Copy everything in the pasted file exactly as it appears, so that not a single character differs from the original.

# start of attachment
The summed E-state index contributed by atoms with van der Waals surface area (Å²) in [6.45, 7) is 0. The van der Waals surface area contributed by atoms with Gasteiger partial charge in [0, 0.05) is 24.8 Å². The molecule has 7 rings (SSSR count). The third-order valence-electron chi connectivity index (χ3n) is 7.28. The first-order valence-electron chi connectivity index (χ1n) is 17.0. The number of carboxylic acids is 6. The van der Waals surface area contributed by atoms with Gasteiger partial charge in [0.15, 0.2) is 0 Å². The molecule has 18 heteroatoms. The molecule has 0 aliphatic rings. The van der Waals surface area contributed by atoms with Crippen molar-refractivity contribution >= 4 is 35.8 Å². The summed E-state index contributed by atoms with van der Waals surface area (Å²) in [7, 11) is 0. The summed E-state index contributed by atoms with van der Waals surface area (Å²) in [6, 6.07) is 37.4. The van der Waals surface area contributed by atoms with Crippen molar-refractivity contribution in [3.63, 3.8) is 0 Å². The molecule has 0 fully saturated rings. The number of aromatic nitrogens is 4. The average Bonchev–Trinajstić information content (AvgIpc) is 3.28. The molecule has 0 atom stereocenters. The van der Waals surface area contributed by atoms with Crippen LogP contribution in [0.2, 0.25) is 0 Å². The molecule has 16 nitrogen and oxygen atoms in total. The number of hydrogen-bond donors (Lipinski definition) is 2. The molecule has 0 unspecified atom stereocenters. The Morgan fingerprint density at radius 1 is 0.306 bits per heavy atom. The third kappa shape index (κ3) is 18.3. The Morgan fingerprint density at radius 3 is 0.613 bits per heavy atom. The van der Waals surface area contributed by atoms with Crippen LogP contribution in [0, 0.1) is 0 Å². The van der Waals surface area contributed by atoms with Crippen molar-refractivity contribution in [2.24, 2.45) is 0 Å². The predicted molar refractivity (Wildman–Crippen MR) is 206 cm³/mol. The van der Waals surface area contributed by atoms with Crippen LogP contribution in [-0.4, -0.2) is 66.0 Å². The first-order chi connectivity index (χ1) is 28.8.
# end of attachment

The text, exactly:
The summed E-state index contributed by atoms with van der Waals surface area (Å²) in [6.45, 7) is 0. The van der Waals surface area contributed by atoms with Gasteiger partial charge in [0, 0.05) is 24.8 Å². The molecule has 7 rings (SSSR count). The third-order valence-electron chi connectivity index (χ3n) is 7.28. The first-order valence-electron chi connectivity index (χ1n) is 17.0. The number of carboxylic acids is 6. The van der Waals surface area contributed by atoms with Gasteiger partial charge in [0.15, 0.2) is 0 Å². The molecule has 18 heteroatoms. The molecule has 0 aliphatic rings. The van der Waals surface area contributed by atoms with Crippen molar-refractivity contribution >= 4 is 35.8 Å². The summed E-state index contributed by atoms with van der Waals surface area (Å²) in [7, 11) is 0. The summed E-state index contributed by atoms with van der Waals surface area (Å²) in [6, 6.07) is 37.4. The van der Waals surface area contributed by atoms with Crippen molar-refractivity contribution in [3.63, 3.8) is 0 Å². The molecule has 0 fully saturated rings. The number of aromatic nitrogens is 4. The average Bonchev–Trinajstić information content (AvgIpc) is 3.28. The molecule has 0 atom stereocenters. The van der Waals surface area contributed by atoms with Crippen LogP contribution in [0.2, 0.25) is 0 Å². The molecule has 16 nitrogen and oxygen atoms in total. The number of hydrogen-bond donors (Lipinski definition) is 2. The molecule has 0 unspecified atom stereocenters. The Morgan fingerprint density at radius 1 is 0.306 bits per heavy atom. The third kappa shape index (κ3) is 18.3. The Morgan fingerprint density at radius 3 is 0.613 bits per heavy atom. The van der Waals surface area contributed by atoms with Crippen LogP contribution in [0, 0.1) is 0 Å². The van der Waals surface area contributed by atoms with Crippen molar-refractivity contribution in [2.24, 2.45) is 0 Å². The predicted molar refractivity (Wildman–Crippen MR) is 206 cm³/mol. The van der Waals surface area contributed by atoms with Crippen LogP contribution in [-0.4, -0.2) is 66.0 Å². The first-order chi connectivity index (χ1) is 28.8.